A brief summary
- UK GfK Consumer Confidence Index plummeted in July following the snap General Election.
- Weaker consumer confidence, potential tightening in credit conditions and slower real wage growth put downside risk on UK consumer spending.
- In a sharp contrast to the developments in the UK, eurozone consumer confidence soared to a 16-year high with the current recovery looking more sustainable.
UK consumers have been hit by a series of shocks during the past year. In the immediate aftermath of the Brexit vote, consumer confidence plummeted and uncertainty soared. Confidence did partially recover as the economy proved more resilient than widely predicted. However, consumers remained nervous, partly due to the surge in inflation and ongoing Brexit uncertainty. The narrowing in the Conservative party’s majority following the snap general election injected further uncertainty into the consumer economy, as evidenced by the plunge in “Major Purchase Index” in GfK’s July consumer confidence survey.
The disappointing GfK consumer report added further concern about the financial health of UK consumers who have been facing slower nominal wage growth and higher inflation. Given that household spending is a crucial part of aggregate demand, this increased concern about the overall growth momentum of the economy. At the same time, it is evident that the Bank of England is focusing more heavily on the rapid growth in consumer credit. This has raised the possibility that some tightening in credit conditions may emerge in the second half of the year or early in 2018. This will present further downside risk to consumer spending.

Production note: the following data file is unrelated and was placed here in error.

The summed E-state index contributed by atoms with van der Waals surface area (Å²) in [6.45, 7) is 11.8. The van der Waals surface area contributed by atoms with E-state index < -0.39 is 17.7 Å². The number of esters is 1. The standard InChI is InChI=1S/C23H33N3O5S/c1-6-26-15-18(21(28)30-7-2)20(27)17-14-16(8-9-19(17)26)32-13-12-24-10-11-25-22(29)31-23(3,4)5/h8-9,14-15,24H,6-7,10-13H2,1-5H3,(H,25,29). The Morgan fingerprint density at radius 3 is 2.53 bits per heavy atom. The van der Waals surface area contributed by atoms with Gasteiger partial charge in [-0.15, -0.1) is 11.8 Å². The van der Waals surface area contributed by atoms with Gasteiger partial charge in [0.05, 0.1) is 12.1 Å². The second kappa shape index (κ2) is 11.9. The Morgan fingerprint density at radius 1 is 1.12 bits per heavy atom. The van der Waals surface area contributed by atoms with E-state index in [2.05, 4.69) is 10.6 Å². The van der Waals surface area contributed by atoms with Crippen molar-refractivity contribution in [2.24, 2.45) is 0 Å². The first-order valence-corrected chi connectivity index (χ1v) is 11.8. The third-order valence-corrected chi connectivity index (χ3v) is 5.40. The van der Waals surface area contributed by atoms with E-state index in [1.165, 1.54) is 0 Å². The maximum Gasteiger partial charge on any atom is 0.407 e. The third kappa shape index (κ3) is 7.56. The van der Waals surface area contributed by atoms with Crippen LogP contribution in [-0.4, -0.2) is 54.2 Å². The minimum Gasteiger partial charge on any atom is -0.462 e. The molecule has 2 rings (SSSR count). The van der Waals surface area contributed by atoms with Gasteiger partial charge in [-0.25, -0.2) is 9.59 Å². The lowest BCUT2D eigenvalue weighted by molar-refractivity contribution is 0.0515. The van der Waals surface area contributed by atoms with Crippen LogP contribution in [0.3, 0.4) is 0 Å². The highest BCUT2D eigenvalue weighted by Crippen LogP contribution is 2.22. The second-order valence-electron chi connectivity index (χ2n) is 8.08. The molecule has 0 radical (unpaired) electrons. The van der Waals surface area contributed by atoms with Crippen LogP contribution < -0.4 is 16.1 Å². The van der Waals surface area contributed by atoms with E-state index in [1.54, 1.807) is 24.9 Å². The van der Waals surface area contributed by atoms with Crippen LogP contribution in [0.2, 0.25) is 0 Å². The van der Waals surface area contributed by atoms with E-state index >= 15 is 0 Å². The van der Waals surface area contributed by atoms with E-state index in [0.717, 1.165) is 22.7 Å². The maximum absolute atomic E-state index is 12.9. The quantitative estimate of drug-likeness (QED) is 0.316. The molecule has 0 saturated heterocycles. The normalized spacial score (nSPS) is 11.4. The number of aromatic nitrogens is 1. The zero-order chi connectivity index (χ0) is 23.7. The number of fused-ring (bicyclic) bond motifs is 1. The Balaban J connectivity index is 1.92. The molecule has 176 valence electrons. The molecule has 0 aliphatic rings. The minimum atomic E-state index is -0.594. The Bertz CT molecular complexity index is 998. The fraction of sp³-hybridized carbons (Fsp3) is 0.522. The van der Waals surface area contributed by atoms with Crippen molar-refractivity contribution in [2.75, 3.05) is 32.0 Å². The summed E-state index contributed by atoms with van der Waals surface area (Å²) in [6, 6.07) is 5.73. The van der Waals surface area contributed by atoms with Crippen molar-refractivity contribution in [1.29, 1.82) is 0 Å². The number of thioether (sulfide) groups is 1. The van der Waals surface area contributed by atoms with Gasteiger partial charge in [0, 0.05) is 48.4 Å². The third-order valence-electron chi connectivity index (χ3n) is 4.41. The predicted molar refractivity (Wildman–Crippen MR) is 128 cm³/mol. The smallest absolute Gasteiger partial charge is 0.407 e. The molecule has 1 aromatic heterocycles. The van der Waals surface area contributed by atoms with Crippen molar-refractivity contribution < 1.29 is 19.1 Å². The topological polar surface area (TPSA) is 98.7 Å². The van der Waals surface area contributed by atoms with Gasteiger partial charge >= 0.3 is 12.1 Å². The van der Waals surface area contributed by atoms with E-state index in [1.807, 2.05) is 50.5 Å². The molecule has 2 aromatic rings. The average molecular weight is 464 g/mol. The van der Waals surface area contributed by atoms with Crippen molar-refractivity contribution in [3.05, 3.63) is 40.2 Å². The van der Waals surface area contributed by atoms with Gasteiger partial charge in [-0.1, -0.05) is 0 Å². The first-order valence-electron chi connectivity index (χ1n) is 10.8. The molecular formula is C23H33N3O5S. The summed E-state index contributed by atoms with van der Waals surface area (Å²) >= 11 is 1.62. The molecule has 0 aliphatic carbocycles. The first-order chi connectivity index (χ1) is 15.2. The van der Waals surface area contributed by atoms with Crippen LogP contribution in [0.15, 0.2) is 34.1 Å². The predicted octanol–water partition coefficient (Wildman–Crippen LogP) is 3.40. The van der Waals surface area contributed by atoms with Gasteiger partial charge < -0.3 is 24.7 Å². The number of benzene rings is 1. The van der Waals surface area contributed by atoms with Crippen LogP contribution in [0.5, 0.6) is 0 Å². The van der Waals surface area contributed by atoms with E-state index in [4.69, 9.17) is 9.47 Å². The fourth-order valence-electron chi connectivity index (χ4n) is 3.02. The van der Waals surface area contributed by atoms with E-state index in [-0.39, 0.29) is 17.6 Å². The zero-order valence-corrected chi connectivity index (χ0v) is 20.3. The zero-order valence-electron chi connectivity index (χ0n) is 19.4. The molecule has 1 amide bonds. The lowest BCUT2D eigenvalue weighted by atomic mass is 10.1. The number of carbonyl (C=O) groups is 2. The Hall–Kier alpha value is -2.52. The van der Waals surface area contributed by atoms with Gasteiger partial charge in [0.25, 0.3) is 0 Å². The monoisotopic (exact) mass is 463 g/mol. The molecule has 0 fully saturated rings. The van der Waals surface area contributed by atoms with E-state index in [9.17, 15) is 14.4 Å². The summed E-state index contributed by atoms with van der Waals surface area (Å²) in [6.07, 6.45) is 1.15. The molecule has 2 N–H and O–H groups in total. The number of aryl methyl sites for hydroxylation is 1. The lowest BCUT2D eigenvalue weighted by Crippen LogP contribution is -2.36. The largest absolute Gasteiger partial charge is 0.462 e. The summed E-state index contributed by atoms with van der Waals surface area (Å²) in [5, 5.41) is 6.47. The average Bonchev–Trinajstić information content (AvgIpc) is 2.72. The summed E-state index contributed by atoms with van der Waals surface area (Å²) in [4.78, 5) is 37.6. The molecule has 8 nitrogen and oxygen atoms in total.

In a sharp contrast to the developments in the UK, consumer confidence in Germany rose to a new record high in July. The Index has remained strong over the past year thanks to the positive impact on employment from the continued expansion in output. Confidence has been further buoyed by the easing in political risk and a stream of upbeat economic data. Encouragingly, the surge in consumer confidence was not confined to Germany, as the overall Eurozone Index soared to a 16-year high in June. One interesting aspect of this improvement was an increase in confidence amongst French consumers, as the sweeping victory of Emmanuel Macron in the presidential and parliamentary elections raised hopes for reform and for the creation of a more pro-business environment.
With rising confidence underlying the positive momentum in eurozone growth, both the demand for, and supply of credit are likely to improve, leading to a more sustainable and widespread recovery.